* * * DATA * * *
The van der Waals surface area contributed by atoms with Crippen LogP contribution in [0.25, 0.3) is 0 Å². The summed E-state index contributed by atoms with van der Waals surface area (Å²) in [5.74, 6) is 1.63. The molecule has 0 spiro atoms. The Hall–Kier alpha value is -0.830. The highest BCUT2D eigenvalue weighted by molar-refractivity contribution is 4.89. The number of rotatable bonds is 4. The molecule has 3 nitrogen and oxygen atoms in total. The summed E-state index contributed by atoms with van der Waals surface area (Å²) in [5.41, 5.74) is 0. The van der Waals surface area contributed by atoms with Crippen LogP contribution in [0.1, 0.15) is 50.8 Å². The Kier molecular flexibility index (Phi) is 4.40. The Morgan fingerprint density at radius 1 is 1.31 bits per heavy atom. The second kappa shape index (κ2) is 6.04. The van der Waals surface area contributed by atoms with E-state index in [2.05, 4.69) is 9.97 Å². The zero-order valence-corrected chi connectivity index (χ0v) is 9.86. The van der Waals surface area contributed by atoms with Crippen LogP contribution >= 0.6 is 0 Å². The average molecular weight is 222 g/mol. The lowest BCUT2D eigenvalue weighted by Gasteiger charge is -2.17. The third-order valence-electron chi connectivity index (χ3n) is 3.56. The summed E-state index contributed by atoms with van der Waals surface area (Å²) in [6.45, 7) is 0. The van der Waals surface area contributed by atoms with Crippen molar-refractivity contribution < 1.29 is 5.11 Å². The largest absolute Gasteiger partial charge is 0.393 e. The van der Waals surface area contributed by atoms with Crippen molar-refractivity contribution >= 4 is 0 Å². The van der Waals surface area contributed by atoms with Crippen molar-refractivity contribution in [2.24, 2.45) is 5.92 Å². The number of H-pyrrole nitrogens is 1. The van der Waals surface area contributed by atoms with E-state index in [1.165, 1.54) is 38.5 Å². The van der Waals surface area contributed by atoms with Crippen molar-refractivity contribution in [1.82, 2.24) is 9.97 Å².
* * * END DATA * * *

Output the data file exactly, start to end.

The van der Waals surface area contributed by atoms with Crippen LogP contribution in [0.25, 0.3) is 0 Å². The summed E-state index contributed by atoms with van der Waals surface area (Å²) in [5.74, 6) is 1.63. The molecule has 0 spiro atoms. The Hall–Kier alpha value is -0.830. The highest BCUT2D eigenvalue weighted by molar-refractivity contribution is 4.89. The number of rotatable bonds is 4. The molecule has 3 nitrogen and oxygen atoms in total. The summed E-state index contributed by atoms with van der Waals surface area (Å²) in [5.41, 5.74) is 0. The van der Waals surface area contributed by atoms with Crippen LogP contribution in [0.1, 0.15) is 50.8 Å². The Kier molecular flexibility index (Phi) is 4.40. The Morgan fingerprint density at radius 1 is 1.31 bits per heavy atom. The second kappa shape index (κ2) is 6.04. The van der Waals surface area contributed by atoms with E-state index in [2.05, 4.69) is 9.97 Å². The zero-order valence-corrected chi connectivity index (χ0v) is 9.86. The van der Waals surface area contributed by atoms with Crippen LogP contribution >= 0.6 is 0 Å². The average molecular weight is 222 g/mol. The lowest BCUT2D eigenvalue weighted by Gasteiger charge is -2.17. The third-order valence-electron chi connectivity index (χ3n) is 3.56. The summed E-state index contributed by atoms with van der Waals surface area (Å²) in [6.45, 7) is 0. The van der Waals surface area contributed by atoms with Crippen molar-refractivity contribution < 1.29 is 5.11 Å². The largest absolute Gasteiger partial charge is 0.393 e. The van der Waals surface area contributed by atoms with Crippen molar-refractivity contribution >= 4 is 0 Å². The van der Waals surface area contributed by atoms with Crippen molar-refractivity contribution in [2.24, 2.45) is 5.92 Å². The number of H-pyrrole nitrogens is 1. The van der Waals surface area contributed by atoms with E-state index in [1.165, 1.54) is 38.5 Å². The van der Waals surface area contributed by atoms with Crippen molar-refractivity contribution in [1.82, 2.24) is 9.97 Å².